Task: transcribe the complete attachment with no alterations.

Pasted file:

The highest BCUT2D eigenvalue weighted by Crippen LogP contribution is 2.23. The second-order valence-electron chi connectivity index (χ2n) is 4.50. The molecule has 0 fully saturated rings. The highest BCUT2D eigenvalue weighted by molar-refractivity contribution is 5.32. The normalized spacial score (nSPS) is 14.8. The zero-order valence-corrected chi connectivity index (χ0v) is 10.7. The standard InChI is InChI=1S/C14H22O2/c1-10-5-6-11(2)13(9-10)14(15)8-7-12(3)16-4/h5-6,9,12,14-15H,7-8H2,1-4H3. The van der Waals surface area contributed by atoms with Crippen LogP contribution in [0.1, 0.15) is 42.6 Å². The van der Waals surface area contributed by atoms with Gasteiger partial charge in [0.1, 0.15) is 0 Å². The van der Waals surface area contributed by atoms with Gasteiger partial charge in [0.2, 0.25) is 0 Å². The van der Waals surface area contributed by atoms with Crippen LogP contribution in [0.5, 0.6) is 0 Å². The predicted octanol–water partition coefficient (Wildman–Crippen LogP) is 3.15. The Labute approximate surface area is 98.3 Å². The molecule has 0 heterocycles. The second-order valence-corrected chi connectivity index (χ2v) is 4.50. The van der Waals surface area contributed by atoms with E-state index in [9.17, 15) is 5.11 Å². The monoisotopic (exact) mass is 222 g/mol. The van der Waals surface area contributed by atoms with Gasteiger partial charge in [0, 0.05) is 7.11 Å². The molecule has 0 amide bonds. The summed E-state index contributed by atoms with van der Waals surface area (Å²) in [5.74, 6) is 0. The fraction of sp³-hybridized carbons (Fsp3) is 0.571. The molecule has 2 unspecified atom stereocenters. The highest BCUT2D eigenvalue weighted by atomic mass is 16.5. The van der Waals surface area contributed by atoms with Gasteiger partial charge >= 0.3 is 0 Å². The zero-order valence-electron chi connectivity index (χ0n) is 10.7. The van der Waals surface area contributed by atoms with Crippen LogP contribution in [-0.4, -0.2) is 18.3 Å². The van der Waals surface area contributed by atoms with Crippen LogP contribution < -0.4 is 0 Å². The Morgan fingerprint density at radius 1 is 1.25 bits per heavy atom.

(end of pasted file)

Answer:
The highest BCUT2D eigenvalue weighted by Crippen LogP contribution is 2.23. The second-order valence-electron chi connectivity index (χ2n) is 4.50. The molecule has 0 fully saturated rings. The highest BCUT2D eigenvalue weighted by molar-refractivity contribution is 5.32. The normalized spacial score (nSPS) is 14.8. The zero-order valence-corrected chi connectivity index (χ0v) is 10.7. The standard InChI is InChI=1S/C14H22O2/c1-10-5-6-11(2)13(9-10)14(15)8-7-12(3)16-4/h5-6,9,12,14-15H,7-8H2,1-4H3. The van der Waals surface area contributed by atoms with Crippen LogP contribution in [0.1, 0.15) is 42.6 Å². The van der Waals surface area contributed by atoms with Gasteiger partial charge in [0.1, 0.15) is 0 Å². The van der Waals surface area contributed by atoms with Gasteiger partial charge in [0.2, 0.25) is 0 Å². The van der Waals surface area contributed by atoms with Crippen LogP contribution in [0.5, 0.6) is 0 Å². The predicted octanol–water partition coefficient (Wildman–Crippen LogP) is 3.15. The Labute approximate surface area is 98.3 Å². The molecule has 0 heterocycles. The second-order valence-corrected chi connectivity index (χ2v) is 4.50. The van der Waals surface area contributed by atoms with E-state index in [9.17, 15) is 5.11 Å². The monoisotopic (exact) mass is 222 g/mol. The van der Waals surface area contributed by atoms with Gasteiger partial charge in [0, 0.05) is 7.11 Å². The molecule has 0 amide bonds. The summed E-state index contributed by atoms with van der Waals surface area (Å²) in [5.74, 6) is 0. The fraction of sp³-hybridized carbons (Fsp3) is 0.571. The molecule has 2 unspecified atom stereocenters. The highest BCUT2D eigenvalue weighted by atomic mass is 16.5. The van der Waals surface area contributed by atoms with Gasteiger partial charge >= 0.3 is 0 Å². The zero-order valence-electron chi connectivity index (χ0n) is 10.7. The van der Waals surface area contributed by atoms with Crippen LogP contribution in [-0.4, -0.2) is 18.3 Å². The van der Waals surface area contributed by atoms with Crippen LogP contribution < -0.4 is 0 Å². The Morgan fingerprint density at radius 1 is 1.25 bits per heavy atom.